For help, advice and discussion about stuff not related to aviation. Play nice: no religion, no politics and no axe grinding please.
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#1803534
Miscellaneous wrote:
Let me remind you of what I was responding to.
Jim Jones wrote:Excess deaths pretty well do that. No need for detailed case analysis, just compare the current numbers with the average of the last 5 years. It’s not a small number.

It is critical to establish if deaths are direct due covid, or indirect due covid.


At an individual, clinical level accurate diagnosis is crucial. But on a national, global scale, unless you suspect another infection is occurring, it is the only measure of the complete impact Covid is happening that we have at the moment.

And it is possible over time, to find that excess deaths becomes a negative number, and all Covid did was bring death forward a year or 2 as it was effecting those who would have died soon anyway. Perhaps Covid precautions will reduce the incidence of seasonal flu, and fewer lives will be lost to that. But there’s no sign of that at the moment. .
#1803543
Miscellaneous wrote:@Jim Jones I'll leave it there. Seems we are getting further from the initial discussion.

We seem as far away from an exit strategy as we were 20 pages ago. All anyone can offer is more misery and deadly damage to our social fabric and economic prospects.
flybymike liked this
#1803550
As ISTR Dr Fauci, with his gentle and infinite patience and courtesy, saying at a Press Conference immediately after an improbable claim by the President: " we do not set the timetable. The virus sets the timetable"

It may have been the last time he was allowed to 'share the stage' :roll:
#1803560
eltonioni wrote:
Miscellaneous wrote:@Jim Jones I'll leave it there. Seems we are getting further from the initial discussion.

We seem as far away from an exit strategy as we were 20 pages ago. All anyone can offer is more misery and deadly damage to our social fabric and economic prospects.



There’s a Tom Clancy novel whereby after a terrorist attack the stock market crashes and the world economy is on the brink.
The hero, Jack Ryan as POTUS, persuades the banks to roll back all the records as if the events never happened and order is restored.

Given the magic money tree is being used worldwide could the spreadsheets be reset in 2021?

Just a thought....
johnm liked this
#1803582
Jim Jones wrote:Given the magic money tree is being used worldwide could the spreadsheets be reset in 2021?

Just a thought....

I wish I understood more of the economics. But where does the money actually go in a global recession? Presumably the quantum of money is still there, it's just not flowing? All the money that was being spent in restaurants/pubs hasn't evaporated. Presumably the key question is how to you kick start it all into flowing again on the other side.

I guess one up side for the UK is that nearly 20% of our population are retired, and therefore generally not affected by unemployment etc (except those living of investments, which I presume is a minority). Time for a business venture targeted the retired....
#1803584
rikur_ wrote:All the money that was being spent in restaurants/pubs hasn't evaporated. Presumably the key question is how to you kick start it all into flowing again on the other side.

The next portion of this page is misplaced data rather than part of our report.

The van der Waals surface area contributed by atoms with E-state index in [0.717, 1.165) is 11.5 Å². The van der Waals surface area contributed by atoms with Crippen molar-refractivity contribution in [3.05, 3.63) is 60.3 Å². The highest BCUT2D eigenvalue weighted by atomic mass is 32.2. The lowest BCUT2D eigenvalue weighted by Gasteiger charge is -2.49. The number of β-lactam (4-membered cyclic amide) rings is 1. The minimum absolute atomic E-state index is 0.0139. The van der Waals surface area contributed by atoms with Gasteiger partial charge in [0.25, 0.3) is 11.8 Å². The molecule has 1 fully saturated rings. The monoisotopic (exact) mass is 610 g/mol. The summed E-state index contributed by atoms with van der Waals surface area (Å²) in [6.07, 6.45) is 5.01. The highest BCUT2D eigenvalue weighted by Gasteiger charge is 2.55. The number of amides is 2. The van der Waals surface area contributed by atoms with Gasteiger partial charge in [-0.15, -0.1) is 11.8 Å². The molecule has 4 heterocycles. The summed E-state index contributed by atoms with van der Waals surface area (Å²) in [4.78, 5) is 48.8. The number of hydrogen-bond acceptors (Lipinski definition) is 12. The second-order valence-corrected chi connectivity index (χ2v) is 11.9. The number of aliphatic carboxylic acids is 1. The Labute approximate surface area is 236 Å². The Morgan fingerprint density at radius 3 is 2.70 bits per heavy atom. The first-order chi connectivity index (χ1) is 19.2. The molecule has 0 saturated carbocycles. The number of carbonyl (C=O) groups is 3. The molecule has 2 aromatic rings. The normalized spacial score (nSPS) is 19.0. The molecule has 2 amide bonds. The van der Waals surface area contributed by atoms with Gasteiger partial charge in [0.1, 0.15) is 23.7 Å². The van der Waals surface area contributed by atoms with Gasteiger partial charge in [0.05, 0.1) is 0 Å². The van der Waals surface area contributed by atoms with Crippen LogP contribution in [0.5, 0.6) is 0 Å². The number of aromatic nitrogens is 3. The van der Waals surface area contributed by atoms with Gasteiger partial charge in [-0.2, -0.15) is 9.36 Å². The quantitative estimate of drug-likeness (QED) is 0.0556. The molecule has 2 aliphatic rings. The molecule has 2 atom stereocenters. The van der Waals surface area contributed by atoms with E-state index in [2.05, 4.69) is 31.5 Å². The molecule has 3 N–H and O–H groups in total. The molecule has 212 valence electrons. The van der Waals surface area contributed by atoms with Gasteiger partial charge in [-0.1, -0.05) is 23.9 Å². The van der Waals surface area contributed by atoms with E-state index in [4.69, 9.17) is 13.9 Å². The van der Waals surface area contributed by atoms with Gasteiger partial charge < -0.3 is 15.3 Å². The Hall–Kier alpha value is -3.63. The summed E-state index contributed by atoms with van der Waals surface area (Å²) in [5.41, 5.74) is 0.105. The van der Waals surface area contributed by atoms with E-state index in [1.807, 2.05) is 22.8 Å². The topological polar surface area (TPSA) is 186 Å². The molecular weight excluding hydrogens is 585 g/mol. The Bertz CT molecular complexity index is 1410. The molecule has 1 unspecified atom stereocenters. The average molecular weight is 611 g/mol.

With 9.5m employees furloughed at circa 80% of income there will be a fair number don't have it on reserve to kickstart the economy. :(
eltonioni, flybymike liked this
#1803590
Miscellaneous wrote:
With 9.5m employees furloughed at circa 80% of income there will be a fair number don't have it on reserve to kickstart the economy. :(

But the flip side is there is that all the money that would have been spent on cruises, holidays, sandwiches, pints, festivals, commuting etc for many is still sat in the bank. Had there been no second wave it would have been reasonable to expect a post-COVID boom from pent-up demand, with furlough having carried the majority of people through it.
Now we're getting to the very messy bit for many, furlough ending, reserves spent. But fundamentally there isn't there still a lot of money out there? It's just becoming polarised. Those still in a job, or drawing a pension, I'd expect are still spending less/saving more. Then there's another group where income has gone, and things are getting bleak.
At the risk of over simplification of 30m working population is it something akin to 5m are screwed; 5m are suffering; but 20m are better off than normal? Add to that 12m retired who presumably are also generally better off than normal? It's creating a new gap between haves and have not, but along different boundaries than traditionally.
#1803593
eltonioni wrote:
Miscellaneous wrote:@Jim Jones I'll leave it there. Seems we are getting further from the initial discussion.

We seem as far away from an exit strategy as we were 20 pages ago. All anyone can offer is more misery and deadly damage to our social fabric and economic prospects.


That's because the very idea of an exit strategy is a total nonsense. We cannot set an exit strategy, we are not in control. Total lockdown to stop the virus is the only answer but that destroys so many other parts of the society and economy we have built that we cannot do it. Therefore there is only management, there is no exit.
Cns416, johnm liked this
#1803608
Submit - stop trying to fight an unwinnable fight. Mitigate reasonably but stop fighting, live with it instead. It will pass.

We have a controlling but essentially silly human mindset that we can "fight" things that can't be fought. They can be mitigated or treated if treatments are available, but not fought. See cancer for further details.
flybymike liked this
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